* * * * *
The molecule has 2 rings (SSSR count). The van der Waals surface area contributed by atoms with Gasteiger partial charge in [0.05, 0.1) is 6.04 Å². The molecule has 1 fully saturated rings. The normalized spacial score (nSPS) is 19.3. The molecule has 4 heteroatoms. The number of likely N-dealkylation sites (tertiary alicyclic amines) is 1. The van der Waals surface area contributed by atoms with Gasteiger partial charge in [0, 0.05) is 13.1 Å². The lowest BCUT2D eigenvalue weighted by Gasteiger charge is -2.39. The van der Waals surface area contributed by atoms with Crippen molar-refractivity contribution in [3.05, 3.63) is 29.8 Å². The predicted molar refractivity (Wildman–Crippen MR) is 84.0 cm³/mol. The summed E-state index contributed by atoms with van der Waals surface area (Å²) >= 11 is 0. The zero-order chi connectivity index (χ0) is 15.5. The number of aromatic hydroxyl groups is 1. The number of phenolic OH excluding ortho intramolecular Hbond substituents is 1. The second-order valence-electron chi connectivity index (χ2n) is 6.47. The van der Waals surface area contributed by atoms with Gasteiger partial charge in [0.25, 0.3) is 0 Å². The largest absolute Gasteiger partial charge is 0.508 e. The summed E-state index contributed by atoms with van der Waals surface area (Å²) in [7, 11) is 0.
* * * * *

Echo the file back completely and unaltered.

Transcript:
The molecule has 2 rings (SSSR count). The van der Waals surface area contributed by atoms with Gasteiger partial charge in [0.05, 0.1) is 6.04 Å². The molecule has 1 fully saturated rings. The normalized spacial score (nSPS) is 19.3. The molecule has 4 heteroatoms. The number of likely N-dealkylation sites (tertiary alicyclic amines) is 1. The van der Waals surface area contributed by atoms with Gasteiger partial charge in [0, 0.05) is 13.1 Å². The lowest BCUT2D eigenvalue weighted by Gasteiger charge is -2.39. The van der Waals surface area contributed by atoms with Crippen molar-refractivity contribution in [3.05, 3.63) is 29.8 Å². The predicted molar refractivity (Wildman–Crippen MR) is 84.0 cm³/mol. The summed E-state index contributed by atoms with van der Waals surface area (Å²) >= 11 is 0. The zero-order chi connectivity index (χ0) is 15.5. The number of aromatic hydroxyl groups is 1. The number of phenolic OH excluding ortho intramolecular Hbond substituents is 1. The second-order valence-electron chi connectivity index (χ2n) is 6.47. The van der Waals surface area contributed by atoms with Gasteiger partial charge in [0.25, 0.3) is 0 Å². The largest absolute Gasteiger partial charge is 0.508 e. The summed E-state index contributed by atoms with van der Waals surface area (Å²) in [7, 11) is 0.